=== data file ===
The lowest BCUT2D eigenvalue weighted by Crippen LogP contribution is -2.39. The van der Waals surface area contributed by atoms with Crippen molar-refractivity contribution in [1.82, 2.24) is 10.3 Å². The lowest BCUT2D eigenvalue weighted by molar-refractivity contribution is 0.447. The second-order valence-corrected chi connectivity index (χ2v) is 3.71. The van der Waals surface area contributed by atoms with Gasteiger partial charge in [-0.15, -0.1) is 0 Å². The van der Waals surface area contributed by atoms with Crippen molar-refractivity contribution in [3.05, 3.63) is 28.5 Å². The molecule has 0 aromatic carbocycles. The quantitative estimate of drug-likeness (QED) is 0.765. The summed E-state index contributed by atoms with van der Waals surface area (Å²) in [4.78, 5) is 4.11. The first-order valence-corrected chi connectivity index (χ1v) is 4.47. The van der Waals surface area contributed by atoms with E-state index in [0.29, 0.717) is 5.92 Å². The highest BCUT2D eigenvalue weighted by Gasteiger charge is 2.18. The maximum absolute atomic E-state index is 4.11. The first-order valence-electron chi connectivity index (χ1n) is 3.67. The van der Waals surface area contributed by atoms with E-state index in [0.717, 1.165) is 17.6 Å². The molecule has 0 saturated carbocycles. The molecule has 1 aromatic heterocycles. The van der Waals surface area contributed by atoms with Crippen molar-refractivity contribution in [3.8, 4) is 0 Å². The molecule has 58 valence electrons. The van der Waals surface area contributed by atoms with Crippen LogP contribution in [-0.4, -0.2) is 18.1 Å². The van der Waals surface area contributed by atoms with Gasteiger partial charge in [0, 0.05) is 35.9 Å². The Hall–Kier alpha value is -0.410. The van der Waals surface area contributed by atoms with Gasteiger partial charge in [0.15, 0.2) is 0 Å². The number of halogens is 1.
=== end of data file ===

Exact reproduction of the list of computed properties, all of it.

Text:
The lowest BCUT2D eigenvalue weighted by Crippen LogP contribution is -2.39. The van der Waals surface area contributed by atoms with Crippen molar-refractivity contribution in [1.82, 2.24) is 10.3 Å². The lowest BCUT2D eigenvalue weighted by molar-refractivity contribution is 0.447. The second-order valence-corrected chi connectivity index (χ2v) is 3.71. The van der Waals surface area contributed by atoms with Gasteiger partial charge in [-0.15, -0.1) is 0 Å². The van der Waals surface area contributed by atoms with Crippen molar-refractivity contribution in [3.05, 3.63) is 28.5 Å². The molecule has 0 aromatic carbocycles. The quantitative estimate of drug-likeness (QED) is 0.765. The summed E-state index contributed by atoms with van der Waals surface area (Å²) in [4.78, 5) is 4.11. The first-order valence-corrected chi connectivity index (χ1v) is 4.47. The van der Waals surface area contributed by atoms with E-state index in [0.29, 0.717) is 5.92 Å². The highest BCUT2D eigenvalue weighted by Gasteiger charge is 2.18. The maximum absolute atomic E-state index is 4.11. The first-order valence-electron chi connectivity index (χ1n) is 3.67. The van der Waals surface area contributed by atoms with E-state index in [0.717, 1.165) is 17.6 Å². The molecule has 0 saturated carbocycles. The molecule has 1 aromatic heterocycles. The van der Waals surface area contributed by atoms with Crippen molar-refractivity contribution in [3.8, 4) is 0 Å². The molecule has 58 valence electrons. The van der Waals surface area contributed by atoms with Crippen LogP contribution in [-0.4, -0.2) is 18.1 Å². The van der Waals surface area contributed by atoms with Gasteiger partial charge in [0, 0.05) is 35.9 Å². The Hall–Kier alpha value is -0.410. The van der Waals surface area contributed by atoms with Gasteiger partial charge in [0.15, 0.2) is 0 Å². The number of halogens is 1.